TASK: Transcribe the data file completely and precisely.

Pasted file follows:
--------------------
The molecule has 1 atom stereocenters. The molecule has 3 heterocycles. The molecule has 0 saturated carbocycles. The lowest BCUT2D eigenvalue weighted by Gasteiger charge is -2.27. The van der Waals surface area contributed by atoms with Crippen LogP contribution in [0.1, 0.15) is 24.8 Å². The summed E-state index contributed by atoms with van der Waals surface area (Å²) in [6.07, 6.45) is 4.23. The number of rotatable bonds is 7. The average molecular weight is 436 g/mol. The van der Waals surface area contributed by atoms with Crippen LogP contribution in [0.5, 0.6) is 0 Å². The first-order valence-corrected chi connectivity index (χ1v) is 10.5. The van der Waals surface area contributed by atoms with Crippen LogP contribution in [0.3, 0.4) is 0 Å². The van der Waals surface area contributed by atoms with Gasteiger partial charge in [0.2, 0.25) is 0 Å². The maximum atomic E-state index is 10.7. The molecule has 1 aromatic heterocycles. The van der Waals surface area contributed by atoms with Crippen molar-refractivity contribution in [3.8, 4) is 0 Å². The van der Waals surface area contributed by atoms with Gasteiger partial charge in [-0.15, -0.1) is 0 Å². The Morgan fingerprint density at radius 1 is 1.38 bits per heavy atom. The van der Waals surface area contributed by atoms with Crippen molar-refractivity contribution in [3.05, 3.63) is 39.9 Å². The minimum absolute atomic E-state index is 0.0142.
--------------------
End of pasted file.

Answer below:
The molecule has 1 atom stereocenters. The molecule has 3 heterocycles. The molecule has 0 saturated carbocycles. The lowest BCUT2D eigenvalue weighted by Gasteiger charge is -2.27. The van der Waals surface area contributed by atoms with Crippen LogP contribution in [0.1, 0.15) is 24.8 Å². The summed E-state index contributed by atoms with van der Waals surface area (Å²) in [6.07, 6.45) is 4.23. The number of rotatable bonds is 7. The average molecular weight is 436 g/mol. The van der Waals surface area contributed by atoms with Crippen LogP contribution in [0.5, 0.6) is 0 Å². The first-order valence-corrected chi connectivity index (χ1v) is 10.5. The van der Waals surface area contributed by atoms with Crippen LogP contribution in [0.3, 0.4) is 0 Å². The van der Waals surface area contributed by atoms with Gasteiger partial charge in [0.2, 0.25) is 0 Å². The maximum atomic E-state index is 10.7. The molecule has 1 aromatic heterocycles. The van der Waals surface area contributed by atoms with Crippen molar-refractivity contribution in [3.8, 4) is 0 Å². The van der Waals surface area contributed by atoms with Gasteiger partial charge in [-0.15, -0.1) is 0 Å². The Morgan fingerprint density at radius 1 is 1.38 bits per heavy atom. The van der Waals surface area contributed by atoms with Crippen molar-refractivity contribution in [3.05, 3.63) is 39.9 Å². The minimum absolute atomic E-state index is 0.0142.